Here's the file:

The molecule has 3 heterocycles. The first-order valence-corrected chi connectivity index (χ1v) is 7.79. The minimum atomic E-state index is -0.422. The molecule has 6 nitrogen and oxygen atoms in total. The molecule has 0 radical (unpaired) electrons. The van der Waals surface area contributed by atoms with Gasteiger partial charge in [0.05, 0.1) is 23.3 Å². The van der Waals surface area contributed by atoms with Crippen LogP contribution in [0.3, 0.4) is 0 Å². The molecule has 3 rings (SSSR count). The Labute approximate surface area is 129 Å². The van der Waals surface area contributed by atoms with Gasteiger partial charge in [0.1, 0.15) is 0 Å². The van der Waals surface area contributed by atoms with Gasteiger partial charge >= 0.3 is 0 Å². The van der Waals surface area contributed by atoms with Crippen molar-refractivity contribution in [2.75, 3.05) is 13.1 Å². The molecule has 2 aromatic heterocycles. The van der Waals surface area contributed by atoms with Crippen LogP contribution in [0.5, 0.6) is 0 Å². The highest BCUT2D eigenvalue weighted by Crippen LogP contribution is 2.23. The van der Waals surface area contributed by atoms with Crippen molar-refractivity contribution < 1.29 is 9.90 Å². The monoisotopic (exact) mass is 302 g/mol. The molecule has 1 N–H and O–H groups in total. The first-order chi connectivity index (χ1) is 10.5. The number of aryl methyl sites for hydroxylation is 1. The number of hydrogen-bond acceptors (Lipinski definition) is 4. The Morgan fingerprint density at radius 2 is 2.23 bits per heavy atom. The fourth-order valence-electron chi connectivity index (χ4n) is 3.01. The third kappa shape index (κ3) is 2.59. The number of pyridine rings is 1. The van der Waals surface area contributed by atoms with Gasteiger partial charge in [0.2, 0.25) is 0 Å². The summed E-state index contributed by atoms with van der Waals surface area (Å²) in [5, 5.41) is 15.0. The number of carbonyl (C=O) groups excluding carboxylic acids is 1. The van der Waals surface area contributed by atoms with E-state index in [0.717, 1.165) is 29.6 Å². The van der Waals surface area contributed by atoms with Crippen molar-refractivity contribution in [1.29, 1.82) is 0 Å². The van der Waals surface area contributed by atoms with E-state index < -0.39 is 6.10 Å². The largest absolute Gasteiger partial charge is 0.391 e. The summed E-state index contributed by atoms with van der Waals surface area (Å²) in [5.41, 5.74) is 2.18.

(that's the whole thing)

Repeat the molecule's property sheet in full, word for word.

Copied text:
The molecule has 3 heterocycles. The first-order valence-corrected chi connectivity index (χ1v) is 7.79. The minimum atomic E-state index is -0.422. The molecule has 6 nitrogen and oxygen atoms in total. The molecule has 0 radical (unpaired) electrons. The van der Waals surface area contributed by atoms with Gasteiger partial charge in [0.05, 0.1) is 23.3 Å². The van der Waals surface area contributed by atoms with Crippen LogP contribution in [0.3, 0.4) is 0 Å². The molecule has 3 rings (SSSR count). The Labute approximate surface area is 129 Å². The van der Waals surface area contributed by atoms with Gasteiger partial charge in [0.1, 0.15) is 0 Å². The van der Waals surface area contributed by atoms with Gasteiger partial charge >= 0.3 is 0 Å². The van der Waals surface area contributed by atoms with Crippen molar-refractivity contribution in [2.75, 3.05) is 13.1 Å². The molecule has 2 aromatic heterocycles. The van der Waals surface area contributed by atoms with Crippen LogP contribution in [0.5, 0.6) is 0 Å². The highest BCUT2D eigenvalue weighted by Crippen LogP contribution is 2.23. The van der Waals surface area contributed by atoms with Crippen molar-refractivity contribution < 1.29 is 9.90 Å². The monoisotopic (exact) mass is 302 g/mol. The molecule has 1 N–H and O–H groups in total. The first-order chi connectivity index (χ1) is 10.5. The number of aryl methyl sites for hydroxylation is 1. The number of hydrogen-bond acceptors (Lipinski definition) is 4. The Morgan fingerprint density at radius 2 is 2.23 bits per heavy atom. The fourth-order valence-electron chi connectivity index (χ4n) is 3.01. The third kappa shape index (κ3) is 2.59. The number of pyridine rings is 1. The van der Waals surface area contributed by atoms with Gasteiger partial charge in [0.2, 0.25) is 0 Å². The summed E-state index contributed by atoms with van der Waals surface area (Å²) in [5, 5.41) is 15.0. The number of carbonyl (C=O) groups excluding carboxylic acids is 1. The van der Waals surface area contributed by atoms with E-state index in [0.717, 1.165) is 29.6 Å². The van der Waals surface area contributed by atoms with Crippen molar-refractivity contribution in [1.29, 1.82) is 0 Å². The van der Waals surface area contributed by atoms with E-state index < -0.39 is 6.10 Å². The largest absolute Gasteiger partial charge is 0.391 e. The summed E-state index contributed by atoms with van der Waals surface area (Å²) in [5.41, 5.74) is 2.18.